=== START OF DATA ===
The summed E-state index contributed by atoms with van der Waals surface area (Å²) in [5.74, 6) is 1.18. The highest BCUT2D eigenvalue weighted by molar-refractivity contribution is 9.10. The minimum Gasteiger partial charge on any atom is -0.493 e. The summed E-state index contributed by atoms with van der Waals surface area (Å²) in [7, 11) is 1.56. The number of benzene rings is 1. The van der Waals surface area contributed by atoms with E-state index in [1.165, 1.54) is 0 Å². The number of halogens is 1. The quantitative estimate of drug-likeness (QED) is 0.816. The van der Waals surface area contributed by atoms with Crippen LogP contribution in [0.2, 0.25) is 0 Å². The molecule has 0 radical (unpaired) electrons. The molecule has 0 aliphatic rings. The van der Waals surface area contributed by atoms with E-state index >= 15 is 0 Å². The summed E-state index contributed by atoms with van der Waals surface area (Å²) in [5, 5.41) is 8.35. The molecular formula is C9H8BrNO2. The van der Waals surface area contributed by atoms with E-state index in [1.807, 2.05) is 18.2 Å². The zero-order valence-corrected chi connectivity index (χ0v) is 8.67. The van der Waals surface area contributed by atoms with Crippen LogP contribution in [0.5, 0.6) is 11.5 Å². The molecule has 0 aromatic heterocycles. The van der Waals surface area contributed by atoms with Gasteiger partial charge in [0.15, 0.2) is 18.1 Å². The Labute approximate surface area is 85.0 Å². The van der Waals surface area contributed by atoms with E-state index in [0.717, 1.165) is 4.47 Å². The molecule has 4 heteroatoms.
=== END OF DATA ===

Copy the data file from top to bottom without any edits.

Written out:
The summed E-state index contributed by atoms with van der Waals surface area (Å²) in [5.74, 6) is 1.18. The highest BCUT2D eigenvalue weighted by molar-refractivity contribution is 9.10. The minimum Gasteiger partial charge on any atom is -0.493 e. The summed E-state index contributed by atoms with van der Waals surface area (Å²) in [7, 11) is 1.56. The number of benzene rings is 1. The van der Waals surface area contributed by atoms with E-state index in [1.165, 1.54) is 0 Å². The number of halogens is 1. The quantitative estimate of drug-likeness (QED) is 0.816. The van der Waals surface area contributed by atoms with Crippen LogP contribution in [0.2, 0.25) is 0 Å². The molecule has 0 radical (unpaired) electrons. The molecule has 0 aliphatic rings. The van der Waals surface area contributed by atoms with E-state index >= 15 is 0 Å². The summed E-state index contributed by atoms with van der Waals surface area (Å²) in [5, 5.41) is 8.35. The molecular formula is C9H8BrNO2. The van der Waals surface area contributed by atoms with E-state index in [1.807, 2.05) is 18.2 Å². The zero-order valence-corrected chi connectivity index (χ0v) is 8.67. The van der Waals surface area contributed by atoms with Crippen LogP contribution in [0.5, 0.6) is 11.5 Å². The molecule has 0 aromatic heterocycles. The van der Waals surface area contributed by atoms with Gasteiger partial charge in [0.15, 0.2) is 18.1 Å². The Labute approximate surface area is 85.0 Å². The van der Waals surface area contributed by atoms with E-state index in [0.717, 1.165) is 4.47 Å². The molecule has 4 heteroatoms.